Cass Fowler: The Math Behind the Move to 602s

Cass Fowler: The Math Behind the Move to 602s

Cass Fowler started racing late models in 2008, at age 15, in the 604 division. He then worked his way up the ladder, eventually reaching the super level. In 2020, Fowler, who frequently ran limited late models (aka steelheads) at the time, came to a realization — moving into the 602 class might make more sense.


“Most of the limited races we run here … it’s $700 to $800 to win a race,” Fowler, 29, of Acworth, Georgia. “In the 602s, the shocks don’t cost as much, the engine, the whole nine yards of it.”

Fowler outlined the costs. He said steelhead engines run $15,000 to $35,000, with rebuilds $6,500 to $13,000. A Chevrolet Performance 602 crate engine costs roughly $5,000 out of the box, but up to $10,000 fully dressed and blueprinted, with rebuilds around $2,500.

Supers, limiteds, and 604s have very few restrictions on shocks, with Fowler saying it’ll cost him anywhere between $3,500 used to $9,800 new for a complete set. Most 602 series require non-adjustable shocks, which run between $2,000 to $3,000.


The tire bill also comes up cheaper to for Fowler.

“At most super shows I ran, I would burn down three tires a night,” said Fowler. “[With the] steelhead, two tires every night. [With the 602,] I can use the same four tires for four race nights. We save a lot of money on tires.”

Then, there are other cost savings to running a 602 when compared to a super.


“Suspension parts don’t have to changed as frequently due to the abuse of 800-plus horsepower on the frame, ball joints, and rod ends,” Fowler said. “We saved about $15,000 alone in parts.”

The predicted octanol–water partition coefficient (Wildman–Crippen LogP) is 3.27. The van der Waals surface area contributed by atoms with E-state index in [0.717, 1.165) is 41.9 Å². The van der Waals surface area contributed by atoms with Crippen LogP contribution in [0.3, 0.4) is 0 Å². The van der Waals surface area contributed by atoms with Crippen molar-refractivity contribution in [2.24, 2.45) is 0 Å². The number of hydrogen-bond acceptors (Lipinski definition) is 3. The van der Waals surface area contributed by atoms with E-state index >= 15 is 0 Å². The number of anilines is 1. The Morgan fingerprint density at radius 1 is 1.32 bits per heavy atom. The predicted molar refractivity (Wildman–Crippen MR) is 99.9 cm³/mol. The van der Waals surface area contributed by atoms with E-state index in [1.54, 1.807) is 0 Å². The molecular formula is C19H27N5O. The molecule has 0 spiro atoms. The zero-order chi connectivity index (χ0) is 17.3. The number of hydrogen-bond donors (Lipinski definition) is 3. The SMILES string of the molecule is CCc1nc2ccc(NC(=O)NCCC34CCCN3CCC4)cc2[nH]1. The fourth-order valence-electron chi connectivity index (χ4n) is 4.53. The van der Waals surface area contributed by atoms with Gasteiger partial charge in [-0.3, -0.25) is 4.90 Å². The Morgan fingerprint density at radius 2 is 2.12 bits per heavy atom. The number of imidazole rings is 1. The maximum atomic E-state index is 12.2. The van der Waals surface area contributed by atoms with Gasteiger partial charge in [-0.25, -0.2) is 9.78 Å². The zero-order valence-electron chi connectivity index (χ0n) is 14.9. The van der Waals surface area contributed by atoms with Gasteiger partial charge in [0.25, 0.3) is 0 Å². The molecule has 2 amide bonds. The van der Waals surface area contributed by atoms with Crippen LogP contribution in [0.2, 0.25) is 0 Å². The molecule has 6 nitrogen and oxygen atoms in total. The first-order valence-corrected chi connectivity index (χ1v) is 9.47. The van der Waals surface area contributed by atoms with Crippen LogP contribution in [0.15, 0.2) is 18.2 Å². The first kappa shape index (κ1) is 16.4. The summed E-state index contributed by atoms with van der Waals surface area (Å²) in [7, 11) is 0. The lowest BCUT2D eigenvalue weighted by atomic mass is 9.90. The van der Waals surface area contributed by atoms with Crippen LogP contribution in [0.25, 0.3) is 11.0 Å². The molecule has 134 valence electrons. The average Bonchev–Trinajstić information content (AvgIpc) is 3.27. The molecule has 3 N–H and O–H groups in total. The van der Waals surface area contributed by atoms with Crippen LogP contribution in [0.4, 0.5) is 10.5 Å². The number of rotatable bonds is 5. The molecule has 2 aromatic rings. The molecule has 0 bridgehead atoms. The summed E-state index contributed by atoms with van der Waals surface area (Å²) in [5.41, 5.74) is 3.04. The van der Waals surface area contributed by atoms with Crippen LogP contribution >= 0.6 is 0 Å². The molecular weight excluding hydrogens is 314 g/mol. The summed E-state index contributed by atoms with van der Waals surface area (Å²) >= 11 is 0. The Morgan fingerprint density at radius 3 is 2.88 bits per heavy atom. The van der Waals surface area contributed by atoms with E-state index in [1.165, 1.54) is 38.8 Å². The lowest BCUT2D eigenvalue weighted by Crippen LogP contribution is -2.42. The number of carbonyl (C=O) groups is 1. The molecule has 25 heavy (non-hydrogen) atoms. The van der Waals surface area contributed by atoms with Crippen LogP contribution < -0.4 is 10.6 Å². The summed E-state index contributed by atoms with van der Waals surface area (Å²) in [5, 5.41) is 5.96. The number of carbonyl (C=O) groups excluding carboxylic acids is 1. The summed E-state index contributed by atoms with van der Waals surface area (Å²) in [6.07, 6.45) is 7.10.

Sure, the 602 classes near Fowler paid only nominally better than steelheads, $800 to $1,000 to win. However, some successful 602 late model racers have shown that they could make decent bank regardless.

“It was definitely tough to swallow,” said Fowler of when he faced the prospect of moving to the 602s after racing supers. “It took three to four years of five or six people in my inner circle [saying,] ‘Let’s go do this. This guy made $35,000 [racing 602s]. This guy made $40,000.’

“When I was running the limited and super races, we were not winning $10,000. We’re making max $7,500 to $12,000 a year, just doing it as a hobby. Making $500 start money. Running eighth place and getting $600.”

Fowler had raced some of the biggest names in supers, but 602s provided a different challenge.

“The cars are so even — it doesn’t matter how much money you spend,” Fowler said. “I’ve driven [a 602 late model] that’s $8,500 and one that’s $30,000. It seems like you would think with better parts, you could just take off. The engines keep everything so even.”

Fowler added that 602 racing has improved his driving.

“The biggest thing with the 602, you can’t scrub off any speed in the corners,” Fowler said. “You have to be smooth, lap after lap, and don’t make mistakes. It’s definitely got me more patient, too. I’ve gotten better with lapped traffic, trying to pass people.”

This year, Cass Fowler won 17 of the 28 events he entered in the 602 late model class. He won at some of the best-known tracks, too — Bristol Motor Speedway in Tennessee and The Dirt Track at Charlotte Motor Speedway in North Carolina. His success earned him some detractors.

“After all the winning I did, people started sending me messages anonymously,” Fowler said. “[They said]:

“[I’m] a cherry picker.

“I’m a sorry person to take a 2020 Longhorn [chassis] and race 602s.

“[With] my experience as a steelhead/super driver, I should be embarrassed to run 602s.

“I told them all the same thing — it was a financial decision.”

Perhaps, that’s what irks his naysayers the most. Cass Fowler won more money than he ever did in a year — to the tune of $33,000. Factor in the savings he incurred by racing 602s over limiteds, and Fowler may have had his most profitable year yet in racing.